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June 6, 2008

Home-Based Care Significantly Reduces Neonatal Mortality in Developing Countries

A new study from Bangladesh published today in The Lancet shows that a home-care strategy reduced neonatal mortality by 34 percent.  This study adds to the growing body of evidence that home- and community-based strategies can significantly reduce neonatal mortality by improving newborn care including identification and management of newborns illnesses outside of a health-care facility.  For the 60 million children born each year without a trained birth attendant, community-based prevention, identification of sick newborns, and care strategies are necessary to reduce mortality within the first month of life.

Through public-private partnership, community health workers (CHWs) were trained to promote a package of antenatal and postpartum interventions during home visits in rural areas with high neonatal mortality rates. The study team, also known as Projahnmo (generation), evaluated the impact of the intervention using a cluster-randomized controlled trial design. The encouraging findings are particularly relevant where health systems are strained, neonatal mortality is high, and access to care is low.
“We are excited by the results of this study, which documents that community health workers—individuals with limited education and training—can help reduce neonatal mortality by teaching families proper neonatal care and working with them to manage life threatening illness,” said Dr. Kent R. Hill, Assistant Administrator for Global Health at the U.S. Agency for International Development (USAID), which co-funded the study with Save the Children’s Saving Newborn Lives program through a grant from the Bill & Melinda Gates Foundation. The study was heralded in a companion Lancet editorial by Don Thea of Boston University and Shamim Qazi of the World Health Organization.  These experts noted that because this scientifically rigorous large study was implemented using existing PVO/NGO and government health service delivery programs, the findings have significant “generalizability and program relevance.”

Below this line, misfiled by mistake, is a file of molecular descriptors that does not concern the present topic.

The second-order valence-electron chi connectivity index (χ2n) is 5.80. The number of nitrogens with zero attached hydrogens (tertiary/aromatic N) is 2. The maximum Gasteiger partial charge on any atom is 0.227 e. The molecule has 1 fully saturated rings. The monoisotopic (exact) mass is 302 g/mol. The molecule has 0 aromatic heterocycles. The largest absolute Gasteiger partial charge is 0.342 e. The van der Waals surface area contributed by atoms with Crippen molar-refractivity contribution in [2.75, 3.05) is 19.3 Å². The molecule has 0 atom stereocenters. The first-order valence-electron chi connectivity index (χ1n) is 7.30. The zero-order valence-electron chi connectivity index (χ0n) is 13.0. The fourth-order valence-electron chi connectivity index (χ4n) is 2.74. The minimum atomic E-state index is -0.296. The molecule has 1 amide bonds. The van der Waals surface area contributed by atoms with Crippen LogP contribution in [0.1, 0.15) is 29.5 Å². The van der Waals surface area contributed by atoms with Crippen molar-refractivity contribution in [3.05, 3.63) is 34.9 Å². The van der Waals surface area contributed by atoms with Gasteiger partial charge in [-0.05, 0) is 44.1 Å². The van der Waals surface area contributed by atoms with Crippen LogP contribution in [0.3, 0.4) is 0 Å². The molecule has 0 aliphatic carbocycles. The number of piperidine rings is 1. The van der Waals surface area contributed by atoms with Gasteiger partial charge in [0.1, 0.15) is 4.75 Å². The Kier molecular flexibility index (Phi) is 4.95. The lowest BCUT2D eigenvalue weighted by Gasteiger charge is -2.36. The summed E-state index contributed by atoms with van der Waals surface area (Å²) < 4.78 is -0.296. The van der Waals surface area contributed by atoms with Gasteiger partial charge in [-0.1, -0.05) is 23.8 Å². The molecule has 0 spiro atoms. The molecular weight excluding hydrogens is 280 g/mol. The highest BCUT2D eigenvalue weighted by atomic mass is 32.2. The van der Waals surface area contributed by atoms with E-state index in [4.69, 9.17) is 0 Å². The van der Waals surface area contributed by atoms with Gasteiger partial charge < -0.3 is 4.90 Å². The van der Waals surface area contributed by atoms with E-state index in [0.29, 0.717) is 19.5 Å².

Few proven strategies to improve newborn survival have successfully been taken to scale in low-resource settings.  This study effectively used government and NGO infrastructures to facilitate a sustainable home-care approach. As a part of the study, CHWs identified and managed newborns with infections using a simple diagnostic approach. Approximately one-third of the neonatal infection cases were successfully referred to health facilities for urgent care.  Through this new approach an additional group that might not have sought care was treated--42 percent of cases were treated with injectable antibiotics by CHWs. These positive outcomes build the evidence-base that serious illness can be managed capably in the community or home. David Oot, Associate Vice-President of the Office of Health at Save the Children/US, noted that “This study is a very significant contribution to the growing body of evidence that life-saving newborn care can be successfully delivered by community health workers—and that it can be done within the context of existing health systems in low-resource settings.”

“Based upon the study results, USAID’s mission, in partnership with the government of Bangladesh and our development partners, is implementing a large-scale community-based project to improve newborn health in rural areas of Bangladesh,” said Sheri-Nouane Johnson, Director, USAID/Bangladesh Office of Population, Health and Nutrition. A Bangladesh Ministry of Health and Family Welfare advisory committee on newborn care is actively considering how the neonatal sepsis management components of the Projahnmo project can be integrated into national programs. 

Although worldwide under-five mortality is declining, newborn mortality has not declined as rapidly, with an estimated 4 million annual neonatal deaths globally. Currently half of all births in developing countries occur at home, and poor care practices at home and access to care are significant barriers to reducing newborn mortality. Abdullah Baqui, the lead author, an associate professor at the Johns Hopkins Bloomberg School of Public Health and an adjunct scientist of ICDDR,B, is optimistic about the future of home-care strategies in developing countries, “Scaling up of this evidence-based intervention package could significantly improve access to essential and sick newborn care in developing countries, saving millions of newborn lives every year and taking pressure off of strained health care systems.”

The Projahnmo Study Group included researchers from the International Centre for Diarrhoeal Disease Research, Bangladesh (ICDDR,B), the Bangladesh Ministry of Health and Family Welfare, the Johns Hopkins Bloomberg School of Public Health, and non-governmental organizations in Bangladesh, including Shimantik, Dhaka Shishu Hospital, and the Institute of Child and Mother Health.

Department of International Health contact: Brandon Howard or 410-502-9059 or  
Public Affairs media contact: Tim Parsons at 410-955-6878 or